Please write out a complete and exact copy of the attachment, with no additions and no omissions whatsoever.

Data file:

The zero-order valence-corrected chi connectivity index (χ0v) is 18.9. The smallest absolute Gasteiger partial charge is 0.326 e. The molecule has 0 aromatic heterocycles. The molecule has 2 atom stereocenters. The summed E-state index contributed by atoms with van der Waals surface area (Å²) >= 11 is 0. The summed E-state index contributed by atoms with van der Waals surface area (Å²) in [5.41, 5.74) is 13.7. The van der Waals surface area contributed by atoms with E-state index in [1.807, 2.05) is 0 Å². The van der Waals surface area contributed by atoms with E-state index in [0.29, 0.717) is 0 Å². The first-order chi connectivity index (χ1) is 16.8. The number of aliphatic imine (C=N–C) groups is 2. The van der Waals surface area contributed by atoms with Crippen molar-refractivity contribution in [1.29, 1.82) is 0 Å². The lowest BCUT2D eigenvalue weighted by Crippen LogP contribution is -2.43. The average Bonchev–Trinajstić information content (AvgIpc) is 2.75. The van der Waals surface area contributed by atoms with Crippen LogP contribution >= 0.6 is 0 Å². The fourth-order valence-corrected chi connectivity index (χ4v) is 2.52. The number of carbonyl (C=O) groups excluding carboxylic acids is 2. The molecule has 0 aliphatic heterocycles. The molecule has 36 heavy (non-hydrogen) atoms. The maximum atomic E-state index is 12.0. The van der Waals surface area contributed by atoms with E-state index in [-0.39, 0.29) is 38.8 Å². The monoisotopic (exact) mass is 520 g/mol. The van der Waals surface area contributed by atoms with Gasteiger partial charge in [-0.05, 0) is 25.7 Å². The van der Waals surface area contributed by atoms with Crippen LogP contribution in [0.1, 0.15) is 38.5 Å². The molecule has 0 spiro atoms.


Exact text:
The zero-order valence-corrected chi connectivity index (χ0v) is 18.9. The smallest absolute Gasteiger partial charge is 0.326 e. The molecule has 0 aromatic heterocycles. The molecule has 2 atom stereocenters. The summed E-state index contributed by atoms with van der Waals surface area (Å²) >= 11 is 0. The summed E-state index contributed by atoms with van der Waals surface area (Å²) in [5.41, 5.74) is 13.7. The van der Waals surface area contributed by atoms with E-state index in [1.807, 2.05) is 0 Å². The van der Waals surface area contributed by atoms with E-state index in [0.29, 0.717) is 0 Å². The first-order chi connectivity index (χ1) is 16.8. The number of aliphatic imine (C=N–C) groups is 2. The van der Waals surface area contributed by atoms with Crippen molar-refractivity contribution in [1.29, 1.82) is 0 Å². The lowest BCUT2D eigenvalue weighted by Crippen LogP contribution is -2.43. The average Bonchev–Trinajstić information content (AvgIpc) is 2.75. The van der Waals surface area contributed by atoms with Crippen LogP contribution >= 0.6 is 0 Å². The fourth-order valence-corrected chi connectivity index (χ4v) is 2.52. The number of carbonyl (C=O) groups excluding carboxylic acids is 2. The molecule has 0 aliphatic heterocycles. The molecule has 36 heavy (non-hydrogen) atoms. The maximum atomic E-state index is 12.0. The van der Waals surface area contributed by atoms with E-state index in [-0.39, 0.29) is 38.8 Å². The monoisotopic (exact) mass is 520 g/mol. The van der Waals surface area contributed by atoms with Gasteiger partial charge in [-0.05, 0) is 25.7 Å². The van der Waals surface area contributed by atoms with Crippen LogP contribution in [0.1, 0.15) is 38.5 Å². The molecule has 0 spiro atoms.